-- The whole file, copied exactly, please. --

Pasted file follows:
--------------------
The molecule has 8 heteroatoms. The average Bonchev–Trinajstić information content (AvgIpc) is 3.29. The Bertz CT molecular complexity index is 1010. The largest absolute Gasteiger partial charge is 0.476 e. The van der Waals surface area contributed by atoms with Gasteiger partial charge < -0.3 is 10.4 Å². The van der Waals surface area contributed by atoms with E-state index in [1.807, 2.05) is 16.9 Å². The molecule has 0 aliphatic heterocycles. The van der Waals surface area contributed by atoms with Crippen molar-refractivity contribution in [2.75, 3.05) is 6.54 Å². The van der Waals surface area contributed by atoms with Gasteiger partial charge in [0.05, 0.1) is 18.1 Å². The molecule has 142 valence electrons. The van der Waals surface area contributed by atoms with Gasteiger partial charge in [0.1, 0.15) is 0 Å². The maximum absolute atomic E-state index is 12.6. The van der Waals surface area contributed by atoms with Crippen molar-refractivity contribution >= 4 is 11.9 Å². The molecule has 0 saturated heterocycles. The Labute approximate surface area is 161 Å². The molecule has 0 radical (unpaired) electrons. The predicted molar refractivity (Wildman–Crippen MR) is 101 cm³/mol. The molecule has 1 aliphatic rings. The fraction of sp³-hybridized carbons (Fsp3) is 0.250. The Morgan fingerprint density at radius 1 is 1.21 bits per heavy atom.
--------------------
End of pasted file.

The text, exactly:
The molecule has 8 heteroatoms. The average Bonchev–Trinajstić information content (AvgIpc) is 3.29. The Bertz CT molecular complexity index is 1010. The largest absolute Gasteiger partial charge is 0.476 e. The van der Waals surface area contributed by atoms with Gasteiger partial charge < -0.3 is 10.4 Å². The van der Waals surface area contributed by atoms with E-state index in [1.807, 2.05) is 16.9 Å². The molecule has 0 aliphatic heterocycles. The van der Waals surface area contributed by atoms with Crippen molar-refractivity contribution in [2.75, 3.05) is 6.54 Å². The van der Waals surface area contributed by atoms with Gasteiger partial charge in [0.05, 0.1) is 18.1 Å². The molecule has 142 valence electrons. The van der Waals surface area contributed by atoms with Gasteiger partial charge in [0.1, 0.15) is 0 Å². The maximum absolute atomic E-state index is 12.6. The van der Waals surface area contributed by atoms with Crippen molar-refractivity contribution >= 4 is 11.9 Å². The molecule has 0 saturated heterocycles. The Labute approximate surface area is 161 Å². The molecule has 0 radical (unpaired) electrons. The predicted molar refractivity (Wildman–Crippen MR) is 101 cm³/mol. The molecule has 1 aliphatic rings. The fraction of sp³-hybridized carbons (Fsp3) is 0.250. The Morgan fingerprint density at radius 1 is 1.21 bits per heavy atom.